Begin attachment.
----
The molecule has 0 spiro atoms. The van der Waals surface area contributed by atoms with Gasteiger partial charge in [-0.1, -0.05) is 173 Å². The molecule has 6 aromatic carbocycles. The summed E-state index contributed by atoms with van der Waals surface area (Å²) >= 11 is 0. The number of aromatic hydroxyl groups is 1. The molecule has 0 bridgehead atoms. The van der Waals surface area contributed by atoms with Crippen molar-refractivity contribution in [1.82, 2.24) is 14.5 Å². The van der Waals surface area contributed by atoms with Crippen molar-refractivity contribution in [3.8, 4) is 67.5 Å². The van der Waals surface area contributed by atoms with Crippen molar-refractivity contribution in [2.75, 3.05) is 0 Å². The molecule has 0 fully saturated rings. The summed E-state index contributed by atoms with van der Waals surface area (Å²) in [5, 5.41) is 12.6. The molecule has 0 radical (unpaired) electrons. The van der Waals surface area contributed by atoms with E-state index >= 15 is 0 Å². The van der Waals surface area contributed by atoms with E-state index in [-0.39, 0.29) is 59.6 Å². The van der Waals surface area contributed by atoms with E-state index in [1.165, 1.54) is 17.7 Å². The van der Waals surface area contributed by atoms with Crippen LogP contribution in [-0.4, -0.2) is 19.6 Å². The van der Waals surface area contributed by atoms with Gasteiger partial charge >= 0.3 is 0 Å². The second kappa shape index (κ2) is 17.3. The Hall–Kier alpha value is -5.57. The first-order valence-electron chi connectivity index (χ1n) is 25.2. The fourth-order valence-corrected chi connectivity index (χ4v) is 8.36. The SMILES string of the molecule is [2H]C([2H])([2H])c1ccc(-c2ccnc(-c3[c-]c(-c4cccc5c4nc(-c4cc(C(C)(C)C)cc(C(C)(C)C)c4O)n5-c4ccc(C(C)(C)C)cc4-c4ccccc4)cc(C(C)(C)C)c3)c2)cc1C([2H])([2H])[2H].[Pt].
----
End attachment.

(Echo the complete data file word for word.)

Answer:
The molecule has 0 spiro atoms. The van der Waals surface area contributed by atoms with Gasteiger partial charge in [-0.1, -0.05) is 173 Å². The molecule has 6 aromatic carbocycles. The summed E-state index contributed by atoms with van der Waals surface area (Å²) >= 11 is 0. The number of aromatic hydroxyl groups is 1. The molecule has 0 bridgehead atoms. The van der Waals surface area contributed by atoms with Crippen molar-refractivity contribution in [1.82, 2.24) is 14.5 Å². The van der Waals surface area contributed by atoms with Crippen molar-refractivity contribution in [3.8, 4) is 67.5 Å². The van der Waals surface area contributed by atoms with Crippen molar-refractivity contribution in [2.75, 3.05) is 0 Å². The molecule has 0 fully saturated rings. The summed E-state index contributed by atoms with van der Waals surface area (Å²) in [5, 5.41) is 12.6. The molecule has 0 radical (unpaired) electrons. The van der Waals surface area contributed by atoms with E-state index >= 15 is 0 Å². The van der Waals surface area contributed by atoms with E-state index in [-0.39, 0.29) is 59.6 Å². The van der Waals surface area contributed by atoms with E-state index in [1.165, 1.54) is 17.7 Å². The van der Waals surface area contributed by atoms with Crippen LogP contribution in [-0.4, -0.2) is 19.6 Å². The van der Waals surface area contributed by atoms with Gasteiger partial charge >= 0.3 is 0 Å². The second kappa shape index (κ2) is 17.3. The Hall–Kier alpha value is -5.57. The first-order valence-electron chi connectivity index (χ1n) is 25.2. The fourth-order valence-corrected chi connectivity index (χ4v) is 8.36. The SMILES string of the molecule is [2H]C([2H])([2H])c1ccc(-c2ccnc(-c3[c-]c(-c4cccc5c4nc(-c4cc(C(C)(C)C)cc(C(C)(C)C)c4O)n5-c4ccc(C(C)(C)C)cc4-c4ccccc4)cc(C(C)(C)C)c3)c2)cc1C([2H])([2H])[2H].[Pt].